The wild boy wailed in dismay and scampered into a corner, trying to make himself as small as possible. "No, no, no, NONONONO!" he yelled, his voice rising in pitch.
"Sir Gau?" Cyan slowly walked to the corner of the room and crouched down to Gau's height while Sabin was still stinging from the punch and trying to figure out what had gone wrong.
"Sir Gau, you didn't do anything wrong. Sir Sabin wanted you to punch and you learned very quickly. So it's all right if Sir Sabin missed and didn't catch your guard."
The wild boy whimpered and balled up.
"Gau, you really didn't do anything wrong. I was just surprised! You didn't hurt me that badly. I just couldn't react in time." What did I do?
"No hurt Gau! No hurt Gau!"
"Who is hurting you, Sir Gau? No one is hurting you here. We certainly won't hurt you. You've been a big help." The knight reached out a hand to touch the boy's shoulder. It was nearly rigid with fear.
"Me just help, me always help. No want head hurt. No, please? Please? No throw things at Gau. No, please?"
Sabin frowned. "No want head hurt." …oh gods. His head. That dent… "Yes, Gau. Gau is always a good help. We're not going to throw things at you."
Cyan grew pale at the thought of someone, anyone, striking a child for no reason. Gods no…someone abused this boy. That's why everything is new. He's afraid of the villagers and he's stayed away, so he's learned nothing of people. "Sir Sabin is right. Those people who hurt you were wrong. You have been nothing but helpful to us." He tried his most comforting of tones. It had helped make his son crawl out from under the staircase when lightning had crashed right near his window. "You know, it is certainly ill form for people to throw things at each other just for making mistakes. I have certainly had the years to make many mistakes. If I had something thrown at me every time I did something wrong, my face would be a mass of puffy bruises."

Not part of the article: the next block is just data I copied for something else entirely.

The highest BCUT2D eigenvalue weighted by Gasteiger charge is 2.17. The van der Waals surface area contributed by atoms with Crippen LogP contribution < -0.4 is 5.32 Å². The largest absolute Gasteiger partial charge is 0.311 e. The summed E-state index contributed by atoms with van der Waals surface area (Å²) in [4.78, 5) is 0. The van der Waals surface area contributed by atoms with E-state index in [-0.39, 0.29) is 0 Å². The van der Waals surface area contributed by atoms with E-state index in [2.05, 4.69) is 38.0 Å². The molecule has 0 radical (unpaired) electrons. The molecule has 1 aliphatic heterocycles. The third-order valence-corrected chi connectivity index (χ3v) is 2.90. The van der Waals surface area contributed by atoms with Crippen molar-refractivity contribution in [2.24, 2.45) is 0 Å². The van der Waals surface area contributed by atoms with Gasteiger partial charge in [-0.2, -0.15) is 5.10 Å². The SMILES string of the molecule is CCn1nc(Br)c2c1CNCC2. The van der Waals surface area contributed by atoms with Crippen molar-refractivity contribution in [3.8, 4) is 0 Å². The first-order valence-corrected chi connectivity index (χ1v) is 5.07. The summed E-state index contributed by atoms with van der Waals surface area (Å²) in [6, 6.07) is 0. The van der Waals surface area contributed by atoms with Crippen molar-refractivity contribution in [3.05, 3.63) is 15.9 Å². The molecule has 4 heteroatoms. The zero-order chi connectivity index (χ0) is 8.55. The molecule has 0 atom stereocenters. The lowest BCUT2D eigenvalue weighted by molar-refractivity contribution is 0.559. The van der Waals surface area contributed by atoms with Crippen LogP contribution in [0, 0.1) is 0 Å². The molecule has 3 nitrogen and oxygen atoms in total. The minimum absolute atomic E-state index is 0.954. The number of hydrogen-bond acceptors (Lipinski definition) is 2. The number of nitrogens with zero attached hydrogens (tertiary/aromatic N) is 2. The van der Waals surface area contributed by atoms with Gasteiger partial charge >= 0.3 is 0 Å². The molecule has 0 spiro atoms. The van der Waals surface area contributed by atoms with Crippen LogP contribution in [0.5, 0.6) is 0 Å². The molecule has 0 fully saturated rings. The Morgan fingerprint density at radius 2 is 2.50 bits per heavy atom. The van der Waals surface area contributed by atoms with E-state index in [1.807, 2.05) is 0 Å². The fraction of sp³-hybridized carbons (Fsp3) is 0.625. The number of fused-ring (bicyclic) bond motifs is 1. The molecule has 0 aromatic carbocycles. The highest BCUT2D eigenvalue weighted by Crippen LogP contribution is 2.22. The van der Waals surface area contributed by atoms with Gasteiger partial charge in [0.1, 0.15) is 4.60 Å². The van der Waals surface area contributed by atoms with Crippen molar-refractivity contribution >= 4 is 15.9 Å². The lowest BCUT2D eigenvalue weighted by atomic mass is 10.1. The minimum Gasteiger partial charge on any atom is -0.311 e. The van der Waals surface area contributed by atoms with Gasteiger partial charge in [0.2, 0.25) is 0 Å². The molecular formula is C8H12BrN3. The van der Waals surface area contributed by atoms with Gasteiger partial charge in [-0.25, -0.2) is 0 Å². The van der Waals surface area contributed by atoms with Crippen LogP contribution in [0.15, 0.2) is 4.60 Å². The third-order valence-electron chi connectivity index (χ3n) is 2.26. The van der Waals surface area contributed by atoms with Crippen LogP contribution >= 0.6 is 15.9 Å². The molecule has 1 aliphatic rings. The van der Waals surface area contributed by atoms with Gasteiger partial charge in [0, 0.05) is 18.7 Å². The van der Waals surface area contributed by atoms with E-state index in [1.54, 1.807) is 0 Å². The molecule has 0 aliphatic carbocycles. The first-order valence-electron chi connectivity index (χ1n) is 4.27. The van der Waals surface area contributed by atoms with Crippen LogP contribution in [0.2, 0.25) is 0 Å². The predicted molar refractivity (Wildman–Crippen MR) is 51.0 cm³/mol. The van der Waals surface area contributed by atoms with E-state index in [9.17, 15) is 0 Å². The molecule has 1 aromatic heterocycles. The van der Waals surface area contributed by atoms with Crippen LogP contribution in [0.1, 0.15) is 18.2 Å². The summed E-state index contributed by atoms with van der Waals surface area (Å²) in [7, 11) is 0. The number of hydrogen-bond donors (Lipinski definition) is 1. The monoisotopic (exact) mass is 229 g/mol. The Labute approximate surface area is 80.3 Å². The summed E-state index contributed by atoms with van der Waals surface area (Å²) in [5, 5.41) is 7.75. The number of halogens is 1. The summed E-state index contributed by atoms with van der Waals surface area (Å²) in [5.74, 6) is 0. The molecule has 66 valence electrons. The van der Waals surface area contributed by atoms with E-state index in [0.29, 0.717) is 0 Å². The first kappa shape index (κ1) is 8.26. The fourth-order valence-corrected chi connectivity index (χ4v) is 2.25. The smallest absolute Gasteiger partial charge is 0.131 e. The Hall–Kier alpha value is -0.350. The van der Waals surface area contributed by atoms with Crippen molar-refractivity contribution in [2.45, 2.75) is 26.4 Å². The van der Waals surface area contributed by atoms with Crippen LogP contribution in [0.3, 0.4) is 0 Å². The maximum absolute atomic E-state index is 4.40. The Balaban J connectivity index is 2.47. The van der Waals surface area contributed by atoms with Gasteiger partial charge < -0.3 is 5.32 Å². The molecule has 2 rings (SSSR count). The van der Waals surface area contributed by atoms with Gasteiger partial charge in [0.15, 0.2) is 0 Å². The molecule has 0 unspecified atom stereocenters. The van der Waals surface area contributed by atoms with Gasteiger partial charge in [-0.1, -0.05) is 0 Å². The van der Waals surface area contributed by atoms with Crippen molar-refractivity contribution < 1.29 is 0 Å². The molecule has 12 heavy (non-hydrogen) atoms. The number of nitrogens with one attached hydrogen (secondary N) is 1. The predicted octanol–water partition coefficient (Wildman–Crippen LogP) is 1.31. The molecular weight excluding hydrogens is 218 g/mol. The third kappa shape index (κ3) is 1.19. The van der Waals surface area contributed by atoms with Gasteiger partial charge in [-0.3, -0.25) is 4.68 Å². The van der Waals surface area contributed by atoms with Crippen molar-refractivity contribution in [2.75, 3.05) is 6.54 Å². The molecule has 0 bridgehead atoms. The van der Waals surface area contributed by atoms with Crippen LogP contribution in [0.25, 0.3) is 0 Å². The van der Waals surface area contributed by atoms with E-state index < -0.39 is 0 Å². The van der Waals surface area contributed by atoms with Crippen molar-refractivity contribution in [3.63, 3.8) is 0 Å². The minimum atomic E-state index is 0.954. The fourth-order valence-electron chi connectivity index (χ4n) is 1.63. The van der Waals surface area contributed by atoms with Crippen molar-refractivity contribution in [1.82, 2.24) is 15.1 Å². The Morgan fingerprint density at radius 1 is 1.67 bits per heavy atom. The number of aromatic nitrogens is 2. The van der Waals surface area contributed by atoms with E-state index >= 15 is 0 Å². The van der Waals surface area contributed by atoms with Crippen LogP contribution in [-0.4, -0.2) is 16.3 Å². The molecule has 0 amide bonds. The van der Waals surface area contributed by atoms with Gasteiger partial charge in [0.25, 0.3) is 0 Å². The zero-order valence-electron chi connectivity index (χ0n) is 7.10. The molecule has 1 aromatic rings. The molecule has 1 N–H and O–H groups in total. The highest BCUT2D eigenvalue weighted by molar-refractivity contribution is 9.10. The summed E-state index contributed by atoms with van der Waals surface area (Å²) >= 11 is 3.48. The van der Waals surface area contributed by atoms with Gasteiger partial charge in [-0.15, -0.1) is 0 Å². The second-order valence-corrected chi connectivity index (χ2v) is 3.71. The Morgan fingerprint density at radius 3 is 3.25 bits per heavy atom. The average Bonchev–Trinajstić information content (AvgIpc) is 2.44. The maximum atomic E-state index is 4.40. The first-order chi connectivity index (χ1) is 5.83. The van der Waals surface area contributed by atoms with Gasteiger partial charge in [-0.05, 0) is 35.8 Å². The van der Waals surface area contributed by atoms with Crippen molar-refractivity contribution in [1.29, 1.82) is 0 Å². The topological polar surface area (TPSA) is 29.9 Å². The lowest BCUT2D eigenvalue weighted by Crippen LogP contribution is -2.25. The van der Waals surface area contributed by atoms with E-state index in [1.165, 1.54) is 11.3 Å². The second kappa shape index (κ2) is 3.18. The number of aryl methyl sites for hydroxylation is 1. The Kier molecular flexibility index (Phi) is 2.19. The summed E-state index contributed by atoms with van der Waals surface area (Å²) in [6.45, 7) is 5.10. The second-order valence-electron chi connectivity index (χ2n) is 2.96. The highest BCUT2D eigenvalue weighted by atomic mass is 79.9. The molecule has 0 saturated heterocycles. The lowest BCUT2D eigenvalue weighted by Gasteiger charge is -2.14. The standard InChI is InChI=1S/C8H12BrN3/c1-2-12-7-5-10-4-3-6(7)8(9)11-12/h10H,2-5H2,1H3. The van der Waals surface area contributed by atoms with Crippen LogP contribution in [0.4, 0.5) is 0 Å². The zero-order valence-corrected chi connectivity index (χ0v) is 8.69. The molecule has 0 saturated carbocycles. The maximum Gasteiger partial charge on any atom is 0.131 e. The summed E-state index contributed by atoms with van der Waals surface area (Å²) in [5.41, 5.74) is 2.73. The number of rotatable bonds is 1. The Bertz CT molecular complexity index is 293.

Gau's head peeked up. His lip trembled and his eyes were filled with tears. "Cyan? Why Gau…? Why hurt not hurt?"
"Because Sir Gau is feeling sad and when you feel sad, sometimes you want to cry. It hurts inside, but it's not because someone hit you. That's what that is. You just want to cry. And it's all right if you have to cry if you're sad."
With a little whimpering noise, Gau buried his head in the knight's chest and wailed, not having words to express the vast pit that seemed to swallow him up inside.
"It's all right, son. It's all right." Cyan could believe, almost believe that he was just comforting his son from a nightmare, some horrifying dream that had sent him running to the safety of his parents.
Is that why I can't go with you, Owain? Because you knew someone else needed me? Someone else needed a father?
Sabin had to choke down his anger. Why, dear gods why, had these people hurt his boy? He hadn't realized it at first, but Gau was extremely smart and could learn fast. Why couldn't they see that?
And why didn't he have the words to make Gau feel better. Why couldn't he do the same thing. Because I've never had children and I don't know how.
But if a wild boy can learn…maybe I can too?
Sabin and Cyan, under the guidance of Gau, were growing accustomed enough to the Veldt that every day the party ventured further from the savanna town. On this day, the sun was nearing its peak and the only way back to town was by compass, for no visual signs were evident.
Hazy, lazy days followed one after another in the wilderness. The need for urgency faded and although Sabin knew they had to get to Narshe, the remoteness from the situation dulled his senses. The end of each day was spent sending mail for the soldier and stocking up on armor, weapons and potions. Each day's pay was not quite enough to buy everything Sabin felt was necessary for their departure. So the journey back to Narshe was put off for another day, and another…
Sabin walked alongside Cyan and the wild boy scampered on ahead, flushing out any game for dinner. He rolled a sprig of milkweed in his mouth, feeling at peace. He hoped Cyan was finding some reconciliation for his feelings of loss of country and family. I suppose having two wayward "children" to look after doesn't hurt either.